This is a problem for all of us, whether it’s at work or at home or at school. It is a particular problem as the term moves past the halfway mark and we move into the downhill stretch. All of the wonderful possibilities of creation collide with the reality of coming to completion with sanity intact. This is true for teachers as well as students.

Whenever I’m working on a piece of writing or prepping for class or putting together a conference presentation or creating an art exhibit, I always have lots of materials to work with, gathered over time. The problem is that if I actually integrate everything I’ve collected, I’ll never finish the task. There is always something I could add. Always more research I could do. Always more thought I could give to a project, whatever it is. Always.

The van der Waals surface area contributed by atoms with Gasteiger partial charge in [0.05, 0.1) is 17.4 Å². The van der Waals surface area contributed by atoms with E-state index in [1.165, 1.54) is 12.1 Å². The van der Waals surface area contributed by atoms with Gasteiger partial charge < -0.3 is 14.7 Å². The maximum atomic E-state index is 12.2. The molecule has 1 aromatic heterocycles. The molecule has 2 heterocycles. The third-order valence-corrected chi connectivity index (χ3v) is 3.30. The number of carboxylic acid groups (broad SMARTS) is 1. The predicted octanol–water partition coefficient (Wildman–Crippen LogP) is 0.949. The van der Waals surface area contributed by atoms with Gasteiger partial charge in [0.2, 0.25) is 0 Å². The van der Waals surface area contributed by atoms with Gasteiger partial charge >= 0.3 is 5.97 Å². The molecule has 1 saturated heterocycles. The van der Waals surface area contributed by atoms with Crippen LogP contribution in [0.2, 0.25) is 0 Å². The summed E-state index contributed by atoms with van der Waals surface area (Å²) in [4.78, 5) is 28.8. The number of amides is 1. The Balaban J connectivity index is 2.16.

But I know that what I must do, in just about every case, is to accept that no intellectual task is ever really finished. Even if it appears done, new revelations and insights will occur to me and to others who are exploring the same things. It’s not possible to integrate everything into a perfect never-again-to-be-touched whole.

To imagine this is to get stuck in procrastinatory hell. I should know. I do this often, although I have learned to pull myself out of these depths because I must get through. Done. Finito. Not infinito, but stopped. I must deal with what’s realistic and will let me sustain the energy to keep moving forward. I’ve been working long enough to know that attaining the wonderful possibility may leave me too drained to do anything else. Wonderful possibilities are wonderful to imagine. Sometimes they’re worth pursuing. But not always.

What can you say no to? What do you need to say no to?

Most of us are so busy doing what we think we have to do that we do not think about what we really want to do.
• Robert Percival

* Thanks to Herman Melville (1853), “Bartleby the Scrivener,” for the title quotation.


You Cannot Truly Outline a Paper Until You Know What You Want to Say and You Cannot Truly Know What You Want to Say It Until You Have Actually Said It

February 8, 2010